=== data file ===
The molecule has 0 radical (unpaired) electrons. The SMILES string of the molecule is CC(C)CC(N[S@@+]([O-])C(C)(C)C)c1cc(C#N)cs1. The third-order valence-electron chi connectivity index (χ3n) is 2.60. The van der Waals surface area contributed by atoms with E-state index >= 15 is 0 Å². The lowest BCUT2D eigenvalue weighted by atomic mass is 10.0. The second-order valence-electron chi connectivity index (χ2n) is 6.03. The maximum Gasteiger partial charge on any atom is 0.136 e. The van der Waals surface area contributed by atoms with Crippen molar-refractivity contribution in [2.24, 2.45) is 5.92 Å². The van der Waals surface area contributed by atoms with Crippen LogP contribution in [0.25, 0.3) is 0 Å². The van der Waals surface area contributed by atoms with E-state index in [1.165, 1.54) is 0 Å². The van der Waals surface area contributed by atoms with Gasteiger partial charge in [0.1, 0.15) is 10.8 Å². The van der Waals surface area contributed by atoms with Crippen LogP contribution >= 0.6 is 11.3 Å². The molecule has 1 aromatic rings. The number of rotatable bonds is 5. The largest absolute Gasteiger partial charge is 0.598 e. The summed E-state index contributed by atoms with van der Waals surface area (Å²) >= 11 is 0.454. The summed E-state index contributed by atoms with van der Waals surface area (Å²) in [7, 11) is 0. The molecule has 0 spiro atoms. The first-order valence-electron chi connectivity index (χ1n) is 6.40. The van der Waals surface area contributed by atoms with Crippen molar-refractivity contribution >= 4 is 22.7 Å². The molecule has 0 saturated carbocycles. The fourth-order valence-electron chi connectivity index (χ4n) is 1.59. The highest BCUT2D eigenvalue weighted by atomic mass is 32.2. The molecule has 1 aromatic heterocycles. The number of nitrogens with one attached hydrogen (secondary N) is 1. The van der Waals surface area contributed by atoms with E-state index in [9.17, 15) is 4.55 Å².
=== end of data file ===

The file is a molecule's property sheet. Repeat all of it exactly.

The molecule has 0 radical (unpaired) electrons. The SMILES string of the molecule is CC(C)CC(N[S@@+]([O-])C(C)(C)C)c1cc(C#N)cs1. The third-order valence-electron chi connectivity index (χ3n) is 2.60. The van der Waals surface area contributed by atoms with E-state index >= 15 is 0 Å². The lowest BCUT2D eigenvalue weighted by atomic mass is 10.0. The second-order valence-electron chi connectivity index (χ2n) is 6.03. The maximum Gasteiger partial charge on any atom is 0.136 e. The van der Waals surface area contributed by atoms with Crippen molar-refractivity contribution in [2.24, 2.45) is 5.92 Å². The van der Waals surface area contributed by atoms with Crippen LogP contribution in [0.25, 0.3) is 0 Å². The van der Waals surface area contributed by atoms with E-state index in [1.165, 1.54) is 0 Å². The van der Waals surface area contributed by atoms with Gasteiger partial charge in [0.1, 0.15) is 10.8 Å². The van der Waals surface area contributed by atoms with Crippen LogP contribution >= 0.6 is 11.3 Å². The molecule has 1 aromatic rings. The number of rotatable bonds is 5. The largest absolute Gasteiger partial charge is 0.598 e. The summed E-state index contributed by atoms with van der Waals surface area (Å²) >= 11 is 0.454. The summed E-state index contributed by atoms with van der Waals surface area (Å²) in [7, 11) is 0. The molecule has 0 spiro atoms. The first-order valence-electron chi connectivity index (χ1n) is 6.40. The van der Waals surface area contributed by atoms with Crippen molar-refractivity contribution >= 4 is 22.7 Å². The molecule has 0 saturated carbocycles. The fourth-order valence-electron chi connectivity index (χ4n) is 1.59. The highest BCUT2D eigenvalue weighted by atomic mass is 32.2. The molecule has 1 aromatic heterocycles. The number of nitrogens with one attached hydrogen (secondary N) is 1. The van der Waals surface area contributed by atoms with E-state index in [9.17, 15) is 4.55 Å².